LINDALE — Matt Rhinehart was driving down Highway 69, on the phone with his wife and trying to get home to his family, when the tornado struck.
"The last thing she said to me was, ‘I love you' and the call ended," he said Saturday as he worked to clean the fallen limbs and trees the storm left behind. "I thought they were dead."
Things were just as terrifying on the other end of the line.
Rhinehart's uncle Evis Rhinehart, who lives next door, was attempting to get everyone inside to safety when the sirens sounded. Moments later, he heard the massive roar as the tornado hit about 6 p.m. Friday.
"Between the stuff falling down, breaking and hitting the house I was more concerned about things coming through (the roof)," he said. A tree did come through the roof, but no one was injured.
The severe storm that blew through Friday evening caused plenty destruction but no major injuries to those in its path. The National Weather Service confirmed the tornado Saturday and declared it an EF-1.
Evis Rhinehart was counting his blessings Saturday morning, working to clear debris from his yard on Farm-to-Market 16 just outside of downtown Lindale, as volunteers began to show up, asking how they could help.
"I'm not an outgoing kind of person, but when people come out and help you, you can't help but feel good about it," he said.
Just down the street, 79-year-old Andy Anderson recounted how he did something Friday he'd never done in all his years of watching storms blow through East Texas — take shelter from the storm.
His daughter, Julie Barnett, said she knew it was serious when she called Friday night to see if her parents were safe.
"Mom and dad were in the bathtub and I just started praying with her when she said my dad was in the bathtub with her," Mrs. Barnett said. "My dad never, ever takes shelter. He's usually standing on the porch. He's never taken shelter, he's always watched the storms come in. This time he could hear it and it was bad."
Suddenly, the call dropped and Julie scrambled to make her way to Lindale when she couldn't get her parents back on the line.
"I thought they had died. I was trying to get over here as fast as I could," she said. "The neighbors couldn't even get to them."
When Mrs. Barnett arrived on FM 16, she found the road blocked. They parked more than a mile from her parents house and began making their way through the tangled mess of trees, power lines and debris.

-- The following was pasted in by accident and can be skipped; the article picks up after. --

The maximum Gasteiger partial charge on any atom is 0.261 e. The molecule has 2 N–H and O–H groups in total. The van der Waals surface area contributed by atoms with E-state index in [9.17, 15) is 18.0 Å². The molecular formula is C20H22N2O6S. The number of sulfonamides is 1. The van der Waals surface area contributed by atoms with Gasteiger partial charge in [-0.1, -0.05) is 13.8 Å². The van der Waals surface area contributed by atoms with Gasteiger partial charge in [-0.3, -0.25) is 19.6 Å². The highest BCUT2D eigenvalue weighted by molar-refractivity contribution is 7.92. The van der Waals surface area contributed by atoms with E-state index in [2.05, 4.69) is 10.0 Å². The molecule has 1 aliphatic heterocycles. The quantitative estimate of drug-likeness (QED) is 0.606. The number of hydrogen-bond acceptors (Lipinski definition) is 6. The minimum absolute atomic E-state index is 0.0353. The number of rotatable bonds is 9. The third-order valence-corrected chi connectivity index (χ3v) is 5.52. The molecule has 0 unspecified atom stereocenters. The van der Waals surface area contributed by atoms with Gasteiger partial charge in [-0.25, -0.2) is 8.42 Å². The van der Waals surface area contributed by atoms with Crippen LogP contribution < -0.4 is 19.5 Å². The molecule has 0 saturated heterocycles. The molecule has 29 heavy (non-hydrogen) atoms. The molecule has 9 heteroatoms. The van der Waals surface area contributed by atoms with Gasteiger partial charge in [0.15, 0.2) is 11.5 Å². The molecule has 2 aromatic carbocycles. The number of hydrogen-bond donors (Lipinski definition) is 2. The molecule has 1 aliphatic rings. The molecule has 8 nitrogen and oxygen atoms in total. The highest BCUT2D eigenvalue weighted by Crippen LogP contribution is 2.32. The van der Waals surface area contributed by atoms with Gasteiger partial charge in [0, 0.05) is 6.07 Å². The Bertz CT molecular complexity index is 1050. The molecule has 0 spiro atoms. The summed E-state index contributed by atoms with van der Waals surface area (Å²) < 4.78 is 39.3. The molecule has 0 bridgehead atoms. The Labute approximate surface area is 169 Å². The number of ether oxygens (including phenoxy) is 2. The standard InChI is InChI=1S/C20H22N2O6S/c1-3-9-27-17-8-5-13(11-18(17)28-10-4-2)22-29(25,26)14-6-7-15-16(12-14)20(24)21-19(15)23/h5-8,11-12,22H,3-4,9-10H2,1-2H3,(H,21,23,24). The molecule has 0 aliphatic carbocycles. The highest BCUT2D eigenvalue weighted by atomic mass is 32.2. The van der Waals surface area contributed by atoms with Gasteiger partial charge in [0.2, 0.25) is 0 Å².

What she found surprised her. Her parents were stuck inside the home, but she saw her father attempting to cover a window so water wouldn't get into the house. It seemed like a futile effort, considering one back corner of the house was destroyed.
"They'll rebuild," Mrs. Barnett said. "My great grandfather, William Wells, lost his life in the Alamo and the state gave us the land. My grandparents lived here and the generation before them. My brother and I grew up in this house."
A few doors down, Chris Melton was having trouble taking in the scene at his daughter's home.
The house had been lifted and moved more than ten feet, with his daughter and her family inside. They were uninjured and ended up climbing out the back of the house.
On Saturday, there were dozens of large black pots strewn through the house and yard, carried from the nursery nearby. And then there was the matter of the piece of sheetmetal wrapped around a tree out front, and other similar pieces on the property, origins unknown.
The trail of metal continued a few hundred yards away to where the owner of those black pots was assessing the damage to his business.
"It's like a warzone," Bob Wells said. "We'll recover, it's just a lot of clean up."
Wells was coordinating volunteers Saturday morning when they found a massive metal door that had slammed into his nursery. He believes it came from a barn about a quarter of a mile away.
Wells was taken aback by the kindness of the strangers who showed up asking for nothing, looking to help.
"Y'all are making my heart so overwhelmed, I just can't get over it," he told the volunteers as they offered to cut the metal skeleton of a crushed greenhouse to save the trees beneath it.
"It's hard to describe. God's mercy and grace has always been with me and it was with me on this again," he said. "No one was hurt."
Here's a recap of live coverage provided throughout the day Saturday from Tyler Morning Telegraph mulimedia journalists Sarah Miller and Cory McCoy, on Twitter at @TMT_Sarah and @TMT_Cory.
Damage also was reported in the Hawkins area. Tyler Paper reporter Cory McCoy reports extensive damage near the Nestle-Ozarka Waters manufacturing plant on 3265 FM 2869 in Hawkins.
Deputy said Ozarka plant is pretty bad, but they're not allowing anyone on property — Cory McCoy (@TMT_Cory) April 30, 2016
Both @TMT_Sarah and @TMT_Cory advise travelers to avoid FM16, saying there is heavy damage and scattered debris in roadways.